(RepublicanReport.org) – The Democratic and Republican parties are diametrically opposed on almost every issue currently facing the American people. However, it can be easy to forget that within these parties are individuals with their own unique views on issues, and that there is likely a lot of discomfort with various party stances behind the scenes. One Democratic official recently decided he’d had enough of the party and announced he was joining the GOP.
Felix Gines Leaves the Democrats to Go Red
Councilman Felix Gines, a representative of Biloxi Ward 2 in Mississippi, has made a statement announcing he’s leaving the Democrats and joining the Republicans. The statement revealed Gines always had “conservative values and beliefs,” meaning the GOP of today was more in line with his outlook than the Democratic Party.
Mississippi Governor Tate Reeves (R) also released a statement following news of Gines’ departure from the Democrats, according to Y’all Politics. He cited the values upon which the Republican Party was founded, including limited taxation and government spending, liberty, and quality of life. Reeves said he was proud to see Gines switch sides and glad to observe the general party growth across the state.
The GOP in Mississippi is currently working on expanding its growth, having established a Minority Outreach Committee at party headquarters earlier this year.
Glenn Jeffries Makes the Switch in West Virginia
Felix Gines is not the only former liberal to join the ranks of the GOP in recent weeks. In West Virginia, State Senator Glenn Jeffries made the same move at the beginning of December. Like Gines, Jeffries stated the current Democratic Party’s values no longer reflected his own. He directly blamed the increasingly leftward lean of the party for his decision to jump ship.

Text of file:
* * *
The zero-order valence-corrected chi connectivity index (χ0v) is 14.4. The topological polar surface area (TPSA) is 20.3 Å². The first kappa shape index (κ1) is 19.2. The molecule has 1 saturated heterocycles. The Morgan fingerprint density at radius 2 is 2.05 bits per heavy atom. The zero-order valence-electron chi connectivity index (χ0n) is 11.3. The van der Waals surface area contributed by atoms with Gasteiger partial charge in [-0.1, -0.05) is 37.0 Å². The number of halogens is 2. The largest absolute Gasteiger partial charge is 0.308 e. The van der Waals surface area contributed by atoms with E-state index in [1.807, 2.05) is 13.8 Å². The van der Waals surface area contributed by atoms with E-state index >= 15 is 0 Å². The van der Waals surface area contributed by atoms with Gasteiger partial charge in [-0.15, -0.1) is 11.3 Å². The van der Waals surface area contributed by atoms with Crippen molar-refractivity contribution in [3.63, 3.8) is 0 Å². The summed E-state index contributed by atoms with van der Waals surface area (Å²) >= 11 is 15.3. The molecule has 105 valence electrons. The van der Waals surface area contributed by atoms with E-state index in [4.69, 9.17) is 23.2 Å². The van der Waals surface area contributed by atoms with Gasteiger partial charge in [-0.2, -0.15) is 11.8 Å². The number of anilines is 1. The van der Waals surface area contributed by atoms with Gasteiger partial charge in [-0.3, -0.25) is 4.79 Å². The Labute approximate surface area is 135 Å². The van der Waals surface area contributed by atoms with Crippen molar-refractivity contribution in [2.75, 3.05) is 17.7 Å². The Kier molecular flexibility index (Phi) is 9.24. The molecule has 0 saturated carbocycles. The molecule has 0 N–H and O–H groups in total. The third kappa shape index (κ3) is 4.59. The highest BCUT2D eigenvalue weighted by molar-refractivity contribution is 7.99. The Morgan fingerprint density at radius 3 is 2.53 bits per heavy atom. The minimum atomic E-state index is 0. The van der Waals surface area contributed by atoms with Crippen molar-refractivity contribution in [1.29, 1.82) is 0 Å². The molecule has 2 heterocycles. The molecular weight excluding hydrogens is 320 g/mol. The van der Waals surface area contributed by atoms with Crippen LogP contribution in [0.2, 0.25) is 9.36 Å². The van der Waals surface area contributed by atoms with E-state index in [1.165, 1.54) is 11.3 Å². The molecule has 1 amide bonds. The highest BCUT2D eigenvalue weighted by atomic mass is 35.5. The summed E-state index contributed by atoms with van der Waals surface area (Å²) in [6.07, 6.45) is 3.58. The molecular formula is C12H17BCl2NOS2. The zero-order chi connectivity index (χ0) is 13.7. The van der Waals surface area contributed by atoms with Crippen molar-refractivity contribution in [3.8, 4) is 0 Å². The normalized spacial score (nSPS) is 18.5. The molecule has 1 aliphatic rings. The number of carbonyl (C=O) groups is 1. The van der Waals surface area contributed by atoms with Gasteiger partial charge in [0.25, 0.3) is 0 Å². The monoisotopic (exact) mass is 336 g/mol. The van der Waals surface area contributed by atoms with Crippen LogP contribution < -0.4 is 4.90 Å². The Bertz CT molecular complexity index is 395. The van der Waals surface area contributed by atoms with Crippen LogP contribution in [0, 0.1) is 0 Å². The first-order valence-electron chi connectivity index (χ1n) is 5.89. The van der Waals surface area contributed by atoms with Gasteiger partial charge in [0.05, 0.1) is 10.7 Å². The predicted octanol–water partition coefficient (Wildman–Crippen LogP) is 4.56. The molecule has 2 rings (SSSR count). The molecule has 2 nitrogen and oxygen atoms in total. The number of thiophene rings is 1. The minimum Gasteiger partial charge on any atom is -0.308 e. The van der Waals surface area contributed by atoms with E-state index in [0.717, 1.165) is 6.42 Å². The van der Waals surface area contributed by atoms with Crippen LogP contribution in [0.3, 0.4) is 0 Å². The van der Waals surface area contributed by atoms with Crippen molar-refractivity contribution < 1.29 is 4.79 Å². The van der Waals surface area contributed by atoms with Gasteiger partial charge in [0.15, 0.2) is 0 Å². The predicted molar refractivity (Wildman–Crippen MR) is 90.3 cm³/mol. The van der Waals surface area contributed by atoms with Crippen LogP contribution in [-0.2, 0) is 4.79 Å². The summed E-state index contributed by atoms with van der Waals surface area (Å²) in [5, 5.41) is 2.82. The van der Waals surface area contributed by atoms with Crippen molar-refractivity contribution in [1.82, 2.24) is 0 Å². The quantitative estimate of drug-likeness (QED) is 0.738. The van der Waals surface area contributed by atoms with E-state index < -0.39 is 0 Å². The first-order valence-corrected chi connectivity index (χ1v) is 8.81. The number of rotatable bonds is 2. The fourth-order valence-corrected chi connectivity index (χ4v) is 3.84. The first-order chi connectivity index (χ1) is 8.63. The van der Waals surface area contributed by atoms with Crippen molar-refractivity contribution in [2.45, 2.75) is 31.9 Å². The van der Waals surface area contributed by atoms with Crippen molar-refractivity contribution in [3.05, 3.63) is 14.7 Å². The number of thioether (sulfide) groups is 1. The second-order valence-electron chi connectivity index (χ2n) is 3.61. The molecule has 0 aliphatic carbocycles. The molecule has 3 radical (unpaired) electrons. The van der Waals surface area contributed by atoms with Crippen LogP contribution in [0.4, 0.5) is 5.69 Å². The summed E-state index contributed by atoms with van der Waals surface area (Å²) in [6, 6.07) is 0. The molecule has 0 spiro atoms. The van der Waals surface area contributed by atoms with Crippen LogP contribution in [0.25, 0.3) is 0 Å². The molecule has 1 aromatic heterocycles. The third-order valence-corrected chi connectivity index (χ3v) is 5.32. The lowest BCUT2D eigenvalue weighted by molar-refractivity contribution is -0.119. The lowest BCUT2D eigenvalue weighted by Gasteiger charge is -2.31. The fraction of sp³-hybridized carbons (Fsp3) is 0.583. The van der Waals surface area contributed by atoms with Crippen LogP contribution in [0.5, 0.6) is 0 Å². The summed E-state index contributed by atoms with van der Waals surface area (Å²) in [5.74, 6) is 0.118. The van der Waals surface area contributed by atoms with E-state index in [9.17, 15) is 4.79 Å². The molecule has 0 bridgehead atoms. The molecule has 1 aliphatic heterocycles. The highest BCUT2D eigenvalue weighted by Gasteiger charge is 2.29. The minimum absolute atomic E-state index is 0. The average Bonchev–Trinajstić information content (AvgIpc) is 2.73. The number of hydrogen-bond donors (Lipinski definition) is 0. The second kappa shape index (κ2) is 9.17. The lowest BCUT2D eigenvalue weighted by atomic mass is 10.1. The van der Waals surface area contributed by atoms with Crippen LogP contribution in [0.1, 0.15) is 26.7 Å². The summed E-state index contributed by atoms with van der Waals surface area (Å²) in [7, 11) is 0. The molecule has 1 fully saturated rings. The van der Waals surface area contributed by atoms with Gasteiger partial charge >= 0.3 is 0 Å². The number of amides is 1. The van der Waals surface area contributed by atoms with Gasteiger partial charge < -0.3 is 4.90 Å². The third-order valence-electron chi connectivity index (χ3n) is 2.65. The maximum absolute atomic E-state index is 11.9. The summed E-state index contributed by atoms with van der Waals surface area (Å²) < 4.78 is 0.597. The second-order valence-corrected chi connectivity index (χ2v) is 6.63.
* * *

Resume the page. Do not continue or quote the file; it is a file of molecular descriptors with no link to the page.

Jeffries’ switch comes in a state whose government was already heavily Republican. Following his move to the GOP, just 3 of the 34 seats in the West Virginia Senate are held by Democrats. While Jeffries himself insisted his decision to leave the liberal party was ideological, some critics have proposed it was actually a simple case of opportunism. Del. Mike Pushkin (D), the chair of the Democratic Party in the state and a representative of the same area as Jeffries, accused his former party colleague of seeking to promote his own interests with the move.
Do you think this trend of departures from the Democratic Party could continue? What do you believe is the reason why politicians are deciding to make the switch?
Copyright 2022, RepublicanReport.org